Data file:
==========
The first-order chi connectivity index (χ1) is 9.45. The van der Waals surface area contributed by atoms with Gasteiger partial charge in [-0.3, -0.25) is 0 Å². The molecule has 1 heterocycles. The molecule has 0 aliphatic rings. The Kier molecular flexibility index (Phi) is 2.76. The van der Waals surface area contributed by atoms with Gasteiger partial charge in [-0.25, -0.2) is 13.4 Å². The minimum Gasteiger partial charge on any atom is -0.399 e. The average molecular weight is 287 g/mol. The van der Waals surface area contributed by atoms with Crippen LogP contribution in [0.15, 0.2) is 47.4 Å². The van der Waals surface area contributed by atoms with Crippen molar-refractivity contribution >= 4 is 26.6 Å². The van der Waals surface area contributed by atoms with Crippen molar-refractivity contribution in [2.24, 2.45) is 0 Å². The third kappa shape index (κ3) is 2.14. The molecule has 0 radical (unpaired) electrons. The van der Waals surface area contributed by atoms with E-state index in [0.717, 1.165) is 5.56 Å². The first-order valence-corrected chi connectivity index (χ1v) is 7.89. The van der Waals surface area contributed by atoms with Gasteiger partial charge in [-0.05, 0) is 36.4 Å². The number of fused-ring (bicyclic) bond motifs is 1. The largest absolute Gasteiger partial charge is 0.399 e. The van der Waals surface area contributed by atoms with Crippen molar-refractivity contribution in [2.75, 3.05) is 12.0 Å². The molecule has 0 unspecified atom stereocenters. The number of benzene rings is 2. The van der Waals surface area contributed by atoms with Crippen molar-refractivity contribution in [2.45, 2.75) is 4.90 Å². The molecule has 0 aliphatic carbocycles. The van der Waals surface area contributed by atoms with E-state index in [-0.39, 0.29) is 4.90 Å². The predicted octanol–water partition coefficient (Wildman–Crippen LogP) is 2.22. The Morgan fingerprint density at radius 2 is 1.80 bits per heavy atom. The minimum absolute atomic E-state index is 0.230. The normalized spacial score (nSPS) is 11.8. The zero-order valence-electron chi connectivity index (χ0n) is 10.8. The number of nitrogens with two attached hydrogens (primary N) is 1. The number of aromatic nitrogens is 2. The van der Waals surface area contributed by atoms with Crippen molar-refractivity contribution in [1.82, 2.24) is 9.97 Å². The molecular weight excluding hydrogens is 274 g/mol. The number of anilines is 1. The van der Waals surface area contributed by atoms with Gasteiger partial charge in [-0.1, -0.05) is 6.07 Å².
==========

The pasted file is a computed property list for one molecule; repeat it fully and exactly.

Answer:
The first-order chi connectivity index (χ1) is 9.45. The van der Waals surface area contributed by atoms with Gasteiger partial charge in [-0.3, -0.25) is 0 Å². The molecule has 1 heterocycles. The molecule has 0 aliphatic rings. The Kier molecular flexibility index (Phi) is 2.76. The van der Waals surface area contributed by atoms with Gasteiger partial charge in [-0.25, -0.2) is 13.4 Å². The minimum Gasteiger partial charge on any atom is -0.399 e. The average molecular weight is 287 g/mol. The van der Waals surface area contributed by atoms with Crippen LogP contribution in [0.15, 0.2) is 47.4 Å². The van der Waals surface area contributed by atoms with Crippen molar-refractivity contribution >= 4 is 26.6 Å². The van der Waals surface area contributed by atoms with Crippen molar-refractivity contribution in [2.24, 2.45) is 0 Å². The third kappa shape index (κ3) is 2.14. The molecule has 0 radical (unpaired) electrons. The van der Waals surface area contributed by atoms with E-state index in [0.717, 1.165) is 5.56 Å². The first-order valence-corrected chi connectivity index (χ1v) is 7.89. The van der Waals surface area contributed by atoms with Gasteiger partial charge in [-0.05, 0) is 36.4 Å². The number of fused-ring (bicyclic) bond motifs is 1. The largest absolute Gasteiger partial charge is 0.399 e. The van der Waals surface area contributed by atoms with Crippen molar-refractivity contribution in [2.75, 3.05) is 12.0 Å². The molecule has 0 unspecified atom stereocenters. The number of benzene rings is 2. The van der Waals surface area contributed by atoms with Crippen molar-refractivity contribution in [2.45, 2.75) is 4.90 Å². The molecule has 0 aliphatic carbocycles. The van der Waals surface area contributed by atoms with E-state index in [-0.39, 0.29) is 4.90 Å². The predicted octanol–water partition coefficient (Wildman–Crippen LogP) is 2.22. The Morgan fingerprint density at radius 2 is 1.80 bits per heavy atom. The minimum absolute atomic E-state index is 0.230. The normalized spacial score (nSPS) is 11.8. The zero-order valence-electron chi connectivity index (χ0n) is 10.8. The number of nitrogens with two attached hydrogens (primary N) is 1. The number of aromatic nitrogens is 2. The van der Waals surface area contributed by atoms with Crippen molar-refractivity contribution in [1.82, 2.24) is 9.97 Å². The molecular weight excluding hydrogens is 274 g/mol. The number of anilines is 1. The van der Waals surface area contributed by atoms with Gasteiger partial charge in [-0.1, -0.05) is 6.07 Å².